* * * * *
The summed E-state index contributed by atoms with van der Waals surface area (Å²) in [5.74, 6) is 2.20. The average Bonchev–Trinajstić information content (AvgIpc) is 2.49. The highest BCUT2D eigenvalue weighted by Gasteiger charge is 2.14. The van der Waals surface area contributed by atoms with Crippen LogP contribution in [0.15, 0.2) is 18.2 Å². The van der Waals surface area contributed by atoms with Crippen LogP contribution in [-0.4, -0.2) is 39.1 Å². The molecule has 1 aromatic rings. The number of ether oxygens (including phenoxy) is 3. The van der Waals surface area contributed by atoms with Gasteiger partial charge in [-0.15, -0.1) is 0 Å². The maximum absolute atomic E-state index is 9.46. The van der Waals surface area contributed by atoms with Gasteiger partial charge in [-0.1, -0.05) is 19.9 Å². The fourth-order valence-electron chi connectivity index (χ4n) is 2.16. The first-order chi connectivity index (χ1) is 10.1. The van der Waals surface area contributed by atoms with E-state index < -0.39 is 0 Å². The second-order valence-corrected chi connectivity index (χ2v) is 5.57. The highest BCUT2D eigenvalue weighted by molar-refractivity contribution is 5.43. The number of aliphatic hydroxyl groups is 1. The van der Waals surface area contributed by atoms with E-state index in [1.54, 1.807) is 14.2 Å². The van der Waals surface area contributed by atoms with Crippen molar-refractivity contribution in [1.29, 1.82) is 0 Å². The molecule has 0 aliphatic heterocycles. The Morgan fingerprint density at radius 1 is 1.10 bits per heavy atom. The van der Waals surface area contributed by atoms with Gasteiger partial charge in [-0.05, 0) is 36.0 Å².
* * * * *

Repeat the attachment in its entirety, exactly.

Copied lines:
The summed E-state index contributed by atoms with van der Waals surface area (Å²) in [5.74, 6) is 2.20. The average Bonchev–Trinajstić information content (AvgIpc) is 2.49. The highest BCUT2D eigenvalue weighted by Gasteiger charge is 2.14. The van der Waals surface area contributed by atoms with Crippen LogP contribution in [0.15, 0.2) is 18.2 Å². The van der Waals surface area contributed by atoms with Crippen LogP contribution in [-0.4, -0.2) is 39.1 Å². The molecule has 1 aromatic rings. The number of ether oxygens (including phenoxy) is 3. The van der Waals surface area contributed by atoms with Gasteiger partial charge in [-0.15, -0.1) is 0 Å². The maximum absolute atomic E-state index is 9.46. The van der Waals surface area contributed by atoms with Gasteiger partial charge in [-0.1, -0.05) is 19.9 Å². The fourth-order valence-electron chi connectivity index (χ4n) is 2.16. The first-order chi connectivity index (χ1) is 10.1. The van der Waals surface area contributed by atoms with E-state index < -0.39 is 0 Å². The second-order valence-corrected chi connectivity index (χ2v) is 5.57. The highest BCUT2D eigenvalue weighted by molar-refractivity contribution is 5.43. The number of aliphatic hydroxyl groups is 1. The van der Waals surface area contributed by atoms with E-state index in [1.54, 1.807) is 14.2 Å². The van der Waals surface area contributed by atoms with Crippen molar-refractivity contribution in [1.29, 1.82) is 0 Å². The molecule has 0 aliphatic heterocycles. The Morgan fingerprint density at radius 1 is 1.10 bits per heavy atom. The van der Waals surface area contributed by atoms with Gasteiger partial charge in [-0.05, 0) is 36.0 Å².